A new University of Virginia-inspired public benefit company with a global health mission, MadiDrop PBC, has opened administrative offices and a small production facility in Charlottesville, company officials announced today at the 2015 Water and Health Conference, being held this week at the University of North Carolina’s School of Global Public Health.
The technology transfer company will produce ceramic water disinfection tablets called “MadiDrops” for people in developing countries who have poor access to clean drinking water. The company is an outgrowth of a project started in 2012 at UVA through a nonprofit organization called PureMadi. “Madi” is the Tshivenda South African word for water.
The MadiDrop tablet, which uses silver to disinfect water, was developed and extensively tested by UVA scientists and students. It is inexpensive to produce and can repeatedly disinfect water for up to six months by simply resting in a 10-liter household water storage container.
“We wanted to maximize production and distribution of MadiDrop, to make this technology available to the world at very low cost, so we developed this public benefit company,” said James Smith, a UVA civil and environmental engineer who played a key role in developing and testing the water disinfectant. “The goal of MadiDrop PBC is to maximize health benefits, not to maximize profits.”
UVA maintains ownership of intellectual property rights for MadiDrop and is exclusively licensing the technology to MadiDrop PBC. The University is one of the primary shareholders in the company, and used a Virginia Innovation Grant as seed money to move the technology beyond the lab and into the marketplace. The National Science Foundation’s Innovation Corps program helped UVA organizers define their product idea for the marketplace.
The company will begin production in January and produce about 100,000 to 200,000 MadiDrop tablets in its first year, for sale primarily to non-governmental aid organizations such as the U.S. Agency for International Development, the International Rescue Committee, Catholic Relief Services and Habitat for Humanity. Those entities then would distribute the tablets to developing countries as needed, particularly during times of crises such as after a natural disaster. The tablets also would be available in the United States.
MadiDrop PBC expects to eventually build capacity to produce 1 million to 2 million MadiDrops per year. The company intends to explore domestic applications as well.
“The Charlottesville factory will be a clean production facility with a simple production process, employing just a few workers in the beginning,” Smith said. “We plan to keep costs down so we can make MadiDrop affordable in developing countries where the need is greatest.”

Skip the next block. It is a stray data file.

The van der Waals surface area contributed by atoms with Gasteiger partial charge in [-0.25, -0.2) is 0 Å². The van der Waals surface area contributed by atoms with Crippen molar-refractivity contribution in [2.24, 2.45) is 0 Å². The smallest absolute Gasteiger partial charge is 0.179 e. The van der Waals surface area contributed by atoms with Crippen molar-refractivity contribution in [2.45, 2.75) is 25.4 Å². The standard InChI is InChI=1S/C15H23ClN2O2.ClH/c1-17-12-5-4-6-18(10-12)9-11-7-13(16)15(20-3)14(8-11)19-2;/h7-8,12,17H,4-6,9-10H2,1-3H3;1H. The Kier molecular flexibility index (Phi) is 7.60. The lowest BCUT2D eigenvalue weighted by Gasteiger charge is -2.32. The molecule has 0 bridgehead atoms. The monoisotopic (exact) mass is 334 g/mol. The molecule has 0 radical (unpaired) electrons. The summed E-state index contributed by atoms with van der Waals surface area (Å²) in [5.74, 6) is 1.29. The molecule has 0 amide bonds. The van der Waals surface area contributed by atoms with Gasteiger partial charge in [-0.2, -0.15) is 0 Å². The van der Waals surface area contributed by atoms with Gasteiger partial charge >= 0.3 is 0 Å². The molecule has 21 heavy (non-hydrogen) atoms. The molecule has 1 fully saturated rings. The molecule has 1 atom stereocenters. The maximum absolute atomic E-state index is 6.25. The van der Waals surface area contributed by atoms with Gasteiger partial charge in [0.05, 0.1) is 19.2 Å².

The company is starting with seven employees, and will ramp up to about a dozen employees next year.
Smith expects MadiDrop tablets to cost less than $10 each, and possibly as low as $5 each. With an effective use life of about six months per tablet, this is significantly cheaper than single-use chemical water purifying tablets, which cost $50 to $100 for a six-month supply. According to Smith, MadiDrop tablets are inexpensive to produce, are durable, reusable and easy to package, transport and ship.
Unlike small chemical tablets that dissolve in water and leave a chlorine aftertaste, MadiDrop is made of a continuously reusable ceramic that is simply placed in a water vessel, such as a bucket, and left there for several hours or overnight. Silver ions are gradually released from the tablet, killing pathogens by penetrating cell membranes and disrupting cell division.
Extensive testing at UVA labs show that the tablet causes better than a 99.99 percent reduction in such infectious water-borne bacteria as Vibrio cholera, Escherichia coli and other coliform bacteria. The MadiDrop also is effective at reducing the infectivity of protozoan pathogens including Giardia lamblia and Cryptosporidium parvum, all of which cause severe diarrhea, vomiting, dehydration and potential long-term growth and cognition deficiencies. These pathogens are particularly devastating to children and people with AIDS.
Smith said that most of the revenue from sales of MadiDrop initially will be fed back into the company to fuel production expansion. Public service-minded investors will become shareholders and eventually make small profits. MadiDrop PBC will provide profit-sharing for employees and the highest-paid employee will never make more than 15 times the salary of the lowest-paid employee.
The company has raised an initial round of funding from private investors. “It’s a different mindset, a non-profit/traditional company hybrid – profit-making for the public good,” Smith said. “We are actively raising additional capital to help us bring this innovative public health product to people in need around the world.”
MadiDrop PBC’s administrative office is located on Allied Street in Charlottesville and the production facility is on Avon Street. For more information, click here.
Source: UVA Today (October 26, 2015), Fariss Samarrai at firstname.lastname@example.org or 434-924-3778